The sale of the former Ford stamping plant in Walton Hills, in the works for much of 2021, has been finalized.
Its new owners are in the process of redeveloping a former auto plant in Brook Park, and two of them over the past decade have redeveloped a former Chrysler plant in Twinsburg.
Ford Motor Co. has sold the property at 7845 Northfield Road, just north of the Summit County line in Cuyahoga County, to local firms Weston Inc. and DiGeronimo Cos., and Indianapolis-based Scannell Properties. Scannell managing director Tim Elam said the deal was closed Tuesday but did not have a sales figure.
The 111-acre property, which as of Thursday was still listed as being under Ford ownership, is valued at $8.8 million, with the 2.1 million square-foot warehouse accounting for $2.3 million of the total appraised value, according to Cuyahoga County fiscal office data.
In addition to purchasing the Walton Hills Plant, the three partners in 2021 purchased the former Ford engine plant in Brook Park for $31.5 million.
The Brook Park property is next to Cleveland Hopkins Airport, as well as Interstates 71 and 480. It is being repurposed as the 210-acre Forward Innovation Center, with the companies citing its proximity to the Port of Cleveland on Lake Erie, the airport and highways.
Elam said the 2.2 million square foot Brook Park factory has been demolished.
“The building itself is all down and we’re sorting and clearing the scrap,” he said.
The village of Walton Hills announced the Northfield Road property’s sale Tuesday on its website.
In the announcement, Mayor Don Kolograf stated village officials are excited the sale has closed.
“The village is a major step closer to having a productive site with more job opportunities here in Walton Hills and Northeast Ohio. We look forward to working with the new owners,” he added.
In its May newsletter, the village announced it had received preliminary findings of a pre-sale Ohio EPA assessment of the property. In subsequent months, the village reported it was working with Ford and the new owners on the property’s purchase.
Elam said Thursday the building will likely be razed, but it is possible that a manufacturing firm could repurpose part of the structure.
“If the building would work, we’ll keep it up,” he said, “There’s some brownfield aspects that need to be cleaned up.”
Elam said the development will likely be similar to the Cornerstone Business Park in Twinsburg, where redevelopment began in 2011.
“I really think it’s going to be focused on a mix of manufacturing, high-tech companies and then warehouse-logistic companies. Potentially we might get corporate offices attached to manufacturing,” he said, adding no deals with potential tenants have been finalized at this point.
“I think it’s going to work a lot like Cornerstone. It’s probably a 10-year redevelopment plan,” he said. “I think it’s going to be great, there are going to be a lot of jobs, a new tax base. It’s good for the community.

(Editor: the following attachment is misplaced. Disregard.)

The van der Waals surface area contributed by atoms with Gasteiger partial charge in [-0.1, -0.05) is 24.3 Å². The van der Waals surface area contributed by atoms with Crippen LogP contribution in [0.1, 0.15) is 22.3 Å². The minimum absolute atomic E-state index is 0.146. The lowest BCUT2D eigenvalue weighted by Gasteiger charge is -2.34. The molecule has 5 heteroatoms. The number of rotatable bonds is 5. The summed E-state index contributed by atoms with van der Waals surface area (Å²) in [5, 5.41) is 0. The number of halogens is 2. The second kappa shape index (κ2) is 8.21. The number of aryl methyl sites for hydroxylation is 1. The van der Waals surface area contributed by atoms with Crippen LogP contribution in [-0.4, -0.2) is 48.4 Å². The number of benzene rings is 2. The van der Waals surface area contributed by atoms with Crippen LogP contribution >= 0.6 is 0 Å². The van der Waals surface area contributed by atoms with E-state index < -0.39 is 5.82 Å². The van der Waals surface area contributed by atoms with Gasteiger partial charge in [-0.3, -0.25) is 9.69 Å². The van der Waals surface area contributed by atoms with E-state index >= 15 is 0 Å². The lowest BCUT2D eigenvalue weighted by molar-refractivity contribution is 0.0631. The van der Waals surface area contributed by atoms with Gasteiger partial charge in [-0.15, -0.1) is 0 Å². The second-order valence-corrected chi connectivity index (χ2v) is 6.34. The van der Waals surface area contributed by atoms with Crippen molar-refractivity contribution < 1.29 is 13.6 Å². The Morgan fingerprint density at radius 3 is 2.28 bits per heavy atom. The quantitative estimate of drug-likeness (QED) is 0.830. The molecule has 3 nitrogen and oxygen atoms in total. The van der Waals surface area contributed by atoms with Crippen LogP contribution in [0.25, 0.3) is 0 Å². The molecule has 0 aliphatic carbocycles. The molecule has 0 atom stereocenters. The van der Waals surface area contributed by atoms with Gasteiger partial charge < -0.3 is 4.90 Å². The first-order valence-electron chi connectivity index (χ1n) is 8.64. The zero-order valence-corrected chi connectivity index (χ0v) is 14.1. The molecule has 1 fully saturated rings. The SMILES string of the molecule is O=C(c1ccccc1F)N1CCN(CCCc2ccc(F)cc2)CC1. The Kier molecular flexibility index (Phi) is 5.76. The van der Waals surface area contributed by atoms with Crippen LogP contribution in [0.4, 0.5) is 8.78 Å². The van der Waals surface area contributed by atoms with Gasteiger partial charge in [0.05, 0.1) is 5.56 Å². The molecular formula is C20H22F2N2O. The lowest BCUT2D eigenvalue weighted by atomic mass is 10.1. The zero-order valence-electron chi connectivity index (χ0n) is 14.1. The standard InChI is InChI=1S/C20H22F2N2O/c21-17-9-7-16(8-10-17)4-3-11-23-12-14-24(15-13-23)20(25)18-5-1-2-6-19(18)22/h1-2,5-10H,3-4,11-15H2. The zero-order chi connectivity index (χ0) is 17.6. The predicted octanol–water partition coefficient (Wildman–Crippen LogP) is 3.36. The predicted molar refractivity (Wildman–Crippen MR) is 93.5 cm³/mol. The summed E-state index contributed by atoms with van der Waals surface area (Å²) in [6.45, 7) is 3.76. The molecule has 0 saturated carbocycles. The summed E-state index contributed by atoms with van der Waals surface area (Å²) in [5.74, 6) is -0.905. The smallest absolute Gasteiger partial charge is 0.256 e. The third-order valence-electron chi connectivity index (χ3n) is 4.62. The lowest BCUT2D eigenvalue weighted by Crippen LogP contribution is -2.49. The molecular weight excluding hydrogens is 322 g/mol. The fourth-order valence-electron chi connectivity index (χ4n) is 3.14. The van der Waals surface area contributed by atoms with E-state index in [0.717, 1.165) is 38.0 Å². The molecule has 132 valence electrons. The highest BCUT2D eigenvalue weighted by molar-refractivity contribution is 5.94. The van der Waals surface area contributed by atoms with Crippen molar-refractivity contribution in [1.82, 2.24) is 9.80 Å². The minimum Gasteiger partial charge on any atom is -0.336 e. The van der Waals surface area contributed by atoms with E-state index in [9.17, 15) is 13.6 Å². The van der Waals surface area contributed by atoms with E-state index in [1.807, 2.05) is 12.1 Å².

Former auto plants repurposed
Purchase of the Walton Hills facility, which shut down in 2014, follows the 2010 closure of and bankruptcy sale of the former Chrysler stamping plant about 4 miles away on Route 82 in Twinsburg.
Scannell Properties and DiGeronimo Cos. also own the former Chrysler property, which was purchased $45.5 million at a bankruptcy auction and rechristened the Cornerstone Business Park. Hundreds of people now work there.
The former 1.8 million square-foot stamping plant was razed 10 years ago and the final phase of the property’s development was approved by Twinsburg officials in late 2020.
The business park is now home to FedEx (303,000 square feet) and Amazon (248,000 square feet) distribution facilities. Lowe’s, the home improvement retailer, has leased the remaining 180,000 square feet of space in the second-to-last building in the park.
The last phase, a 279,000 square foot building, is now nearing completion.
“Its the last building in that park. Ten years ago, we bought that park and now we’re basically fully leased up,” Elam said.
Long industrial history
The village of Walton Hills offers a detailed history of the Ford plant, which was a backbone of the local economy for more than 60 years.
After its ground-breaking in 1953, production began the next year, with many of the workers having moved to the area from Pennsylvania, West Virginia Kentucky and Tennessee, according to Bob and Jean Kainsinger, whose essay “Our Walton Hills Ford Years” is part of the history. They said many were former mine workers who were happy to join the United Auto Workers Local 420.
They reported several hundred applicants lined up before the plant opened, and that residents had been asked to offer rooms to construction workers. The demand for housing at what was called the “Cleveland Stamping Plant” until 1982 eventually led to residential developments in nearby communities including Walton Hills, Bedford, Macedonia and Northfield Village.
After opening with 1.4 million square feet, the plant underwent five expansions, topping out at 2.2 million square feet. At its peak in the early 1960s, more than 5,000 workers were employed. That number dropped to around 900 by 2005 and only a few hundred by the time it closed for good.
Eric Marotta can be reached at 330-541-9433, or [email protected] Follow him on Twitter @MarottaEric.